Prima Facie

OSHA’s first step is to determine if the employee has alleged the existence of facts and evidence sufficient for the Investigator to infer the elements of the whistleblower retaliation claim can be satisfied. There is a prima facie case if there is just enough facts to create an inference or presumption that a violation can be proven. If so, the Investigator proceeds with the full investigation.

Reasonable Cause

OSHA’s next step is to determine whether there is “reasonable cause.” Reasonable cause is less than a preponderance of the evidence. Reasonable cause simply means a reasonable judge could believe a violation occurred. In other words, there is reasonable cause if the employee could succeed in proving a violation; proof that a violation actually has occurred is not required. The Memo states: “OSHA does not necessarily need to resolve all possible conflicts in the evidence or make conclusive credibility determinations to find reasonable cause to believe that a violation occurred.”

Preponderance of the Evidence

This is the standard that applies to whistleblower trials. “Preponderance of the evidence” simply means the greater weight of the evidence. When the weight of all the evidence tips in favor of the employee, even if just ever so slightly, then the employee has carried his burden of proof by a preponderance of the evidence. A preponderance of the evidence is more than reasonable cause but less than reasonable certainty.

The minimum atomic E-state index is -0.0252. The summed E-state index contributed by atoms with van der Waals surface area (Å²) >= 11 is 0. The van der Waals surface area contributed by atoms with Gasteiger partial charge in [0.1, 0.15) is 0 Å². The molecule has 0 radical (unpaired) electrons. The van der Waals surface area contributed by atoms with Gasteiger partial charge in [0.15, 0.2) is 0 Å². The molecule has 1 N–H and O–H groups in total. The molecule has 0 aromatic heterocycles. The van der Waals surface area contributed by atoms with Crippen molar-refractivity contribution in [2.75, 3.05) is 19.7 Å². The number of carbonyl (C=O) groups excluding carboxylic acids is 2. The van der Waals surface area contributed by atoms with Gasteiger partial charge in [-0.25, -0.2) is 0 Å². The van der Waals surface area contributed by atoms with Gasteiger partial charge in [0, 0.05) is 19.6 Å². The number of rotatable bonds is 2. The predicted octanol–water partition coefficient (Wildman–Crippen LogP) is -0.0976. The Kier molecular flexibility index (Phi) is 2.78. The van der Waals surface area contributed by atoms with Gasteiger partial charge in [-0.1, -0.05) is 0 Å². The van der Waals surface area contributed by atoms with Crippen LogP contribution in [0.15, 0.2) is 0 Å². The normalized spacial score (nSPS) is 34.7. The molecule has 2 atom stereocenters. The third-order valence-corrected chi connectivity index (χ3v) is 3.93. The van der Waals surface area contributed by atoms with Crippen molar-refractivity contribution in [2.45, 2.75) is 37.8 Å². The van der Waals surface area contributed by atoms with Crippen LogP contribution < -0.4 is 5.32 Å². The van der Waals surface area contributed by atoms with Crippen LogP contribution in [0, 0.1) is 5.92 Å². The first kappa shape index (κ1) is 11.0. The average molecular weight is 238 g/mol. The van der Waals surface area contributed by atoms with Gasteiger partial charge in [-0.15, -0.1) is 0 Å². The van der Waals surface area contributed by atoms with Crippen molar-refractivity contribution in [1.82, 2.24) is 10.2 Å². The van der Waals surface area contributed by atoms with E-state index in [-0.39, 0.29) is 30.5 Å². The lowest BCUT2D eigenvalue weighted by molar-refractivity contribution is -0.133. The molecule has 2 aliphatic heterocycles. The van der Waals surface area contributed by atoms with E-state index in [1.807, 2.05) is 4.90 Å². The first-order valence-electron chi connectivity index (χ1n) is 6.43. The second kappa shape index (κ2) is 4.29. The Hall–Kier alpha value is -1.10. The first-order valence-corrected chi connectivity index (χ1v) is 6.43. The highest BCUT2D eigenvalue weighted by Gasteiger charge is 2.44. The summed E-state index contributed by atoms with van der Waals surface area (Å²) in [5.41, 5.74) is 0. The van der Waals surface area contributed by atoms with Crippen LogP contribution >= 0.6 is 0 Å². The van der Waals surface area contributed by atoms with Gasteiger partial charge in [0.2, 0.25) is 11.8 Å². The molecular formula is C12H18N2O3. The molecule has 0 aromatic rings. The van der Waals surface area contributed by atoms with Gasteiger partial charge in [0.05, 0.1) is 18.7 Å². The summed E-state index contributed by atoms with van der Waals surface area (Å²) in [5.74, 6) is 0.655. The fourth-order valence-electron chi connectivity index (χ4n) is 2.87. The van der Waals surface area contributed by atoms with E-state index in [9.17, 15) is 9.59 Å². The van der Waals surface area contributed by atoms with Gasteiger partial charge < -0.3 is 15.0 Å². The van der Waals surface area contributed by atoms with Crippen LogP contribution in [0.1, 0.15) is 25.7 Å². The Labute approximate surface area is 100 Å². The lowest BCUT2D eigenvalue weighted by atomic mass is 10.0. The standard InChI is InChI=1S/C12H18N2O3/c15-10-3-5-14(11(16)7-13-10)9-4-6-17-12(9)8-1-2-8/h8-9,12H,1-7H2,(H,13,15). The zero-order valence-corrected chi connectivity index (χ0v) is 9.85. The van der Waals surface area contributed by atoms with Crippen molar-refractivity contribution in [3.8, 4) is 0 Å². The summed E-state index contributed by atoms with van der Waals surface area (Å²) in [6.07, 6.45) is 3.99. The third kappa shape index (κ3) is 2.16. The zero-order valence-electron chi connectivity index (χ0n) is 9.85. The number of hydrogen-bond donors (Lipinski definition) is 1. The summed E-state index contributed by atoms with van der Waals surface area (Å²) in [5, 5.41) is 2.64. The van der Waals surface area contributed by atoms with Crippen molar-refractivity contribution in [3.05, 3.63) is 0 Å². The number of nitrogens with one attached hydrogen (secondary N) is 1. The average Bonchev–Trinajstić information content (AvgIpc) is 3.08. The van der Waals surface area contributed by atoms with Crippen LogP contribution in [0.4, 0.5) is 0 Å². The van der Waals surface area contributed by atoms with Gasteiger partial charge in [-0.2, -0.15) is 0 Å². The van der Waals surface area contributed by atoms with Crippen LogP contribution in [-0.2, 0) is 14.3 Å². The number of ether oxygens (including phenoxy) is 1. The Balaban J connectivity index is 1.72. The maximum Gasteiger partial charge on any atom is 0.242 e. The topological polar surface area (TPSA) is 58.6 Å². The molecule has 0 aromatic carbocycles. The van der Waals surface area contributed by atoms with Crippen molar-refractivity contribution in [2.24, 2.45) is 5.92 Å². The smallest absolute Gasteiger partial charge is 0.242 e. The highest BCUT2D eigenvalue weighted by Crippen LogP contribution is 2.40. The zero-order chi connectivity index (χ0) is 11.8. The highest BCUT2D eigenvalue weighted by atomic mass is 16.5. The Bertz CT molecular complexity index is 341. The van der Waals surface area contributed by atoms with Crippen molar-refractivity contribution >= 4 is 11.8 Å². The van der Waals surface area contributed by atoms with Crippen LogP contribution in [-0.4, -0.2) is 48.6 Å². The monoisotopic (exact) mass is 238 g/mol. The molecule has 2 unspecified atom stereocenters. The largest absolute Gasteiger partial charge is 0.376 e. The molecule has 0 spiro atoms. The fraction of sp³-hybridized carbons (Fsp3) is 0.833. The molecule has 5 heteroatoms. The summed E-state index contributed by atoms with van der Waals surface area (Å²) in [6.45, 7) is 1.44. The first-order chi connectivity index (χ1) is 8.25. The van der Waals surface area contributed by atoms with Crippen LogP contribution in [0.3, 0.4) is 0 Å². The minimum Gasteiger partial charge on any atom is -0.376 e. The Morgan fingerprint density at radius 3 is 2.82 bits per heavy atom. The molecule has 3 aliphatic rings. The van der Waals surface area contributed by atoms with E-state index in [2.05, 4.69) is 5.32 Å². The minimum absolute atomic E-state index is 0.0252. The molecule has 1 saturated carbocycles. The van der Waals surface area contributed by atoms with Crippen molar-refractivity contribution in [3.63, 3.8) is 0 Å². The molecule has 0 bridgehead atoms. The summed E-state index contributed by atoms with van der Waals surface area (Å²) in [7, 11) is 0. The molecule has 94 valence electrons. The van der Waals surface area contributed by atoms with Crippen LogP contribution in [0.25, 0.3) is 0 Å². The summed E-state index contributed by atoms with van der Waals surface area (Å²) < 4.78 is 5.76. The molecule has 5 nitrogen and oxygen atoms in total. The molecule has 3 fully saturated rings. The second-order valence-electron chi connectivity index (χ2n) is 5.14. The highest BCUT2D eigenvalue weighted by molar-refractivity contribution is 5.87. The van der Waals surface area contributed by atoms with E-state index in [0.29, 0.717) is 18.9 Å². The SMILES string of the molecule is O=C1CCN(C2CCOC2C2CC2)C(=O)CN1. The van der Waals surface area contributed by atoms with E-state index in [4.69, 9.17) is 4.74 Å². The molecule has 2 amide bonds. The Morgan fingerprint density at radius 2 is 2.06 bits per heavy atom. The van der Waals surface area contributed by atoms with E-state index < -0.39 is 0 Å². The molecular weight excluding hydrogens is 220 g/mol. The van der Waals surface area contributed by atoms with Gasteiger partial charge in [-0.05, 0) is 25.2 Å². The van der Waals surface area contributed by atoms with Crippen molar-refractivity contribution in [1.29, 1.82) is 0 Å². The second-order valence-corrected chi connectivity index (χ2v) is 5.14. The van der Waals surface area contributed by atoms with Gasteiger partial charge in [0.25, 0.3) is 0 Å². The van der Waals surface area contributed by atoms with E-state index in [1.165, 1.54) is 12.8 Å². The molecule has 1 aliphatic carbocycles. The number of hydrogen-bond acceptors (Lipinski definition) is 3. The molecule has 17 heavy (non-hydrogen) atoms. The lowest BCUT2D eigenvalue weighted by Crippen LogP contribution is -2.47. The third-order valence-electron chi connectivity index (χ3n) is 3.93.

Clear and Convincing Evidence

This is the highest level of proof in whistleblower retaliation cases. It only applies to the employer, not the employee. “Clear and convincing evidence” requires proof to a degree of reasonable certainty or high probability. It is the burden of proof an employer must satisfy when proving its defense that it would have taken the exact same adverse action in the absence of the employee’s protected activity.

OSHA’s Memo stresses that when determining merit or non-merit, OSHA’s Investigators must apply “the reasonable cause standard, not the preponderance of the evidence standard that would apply to the claim at trial.” This is a subtle but crucial distinction that must never be forgotten. The reasonable cause standard is lower than the standard of proof at trial, and OSHA Investigators must not view the evidence as if they were a judge at trial. At the OSHA investigation stage, preponderance of the evidence is not required, only enough evidence for the Investigator to conclude a judge could find (not necessarily will find) a violation occurred.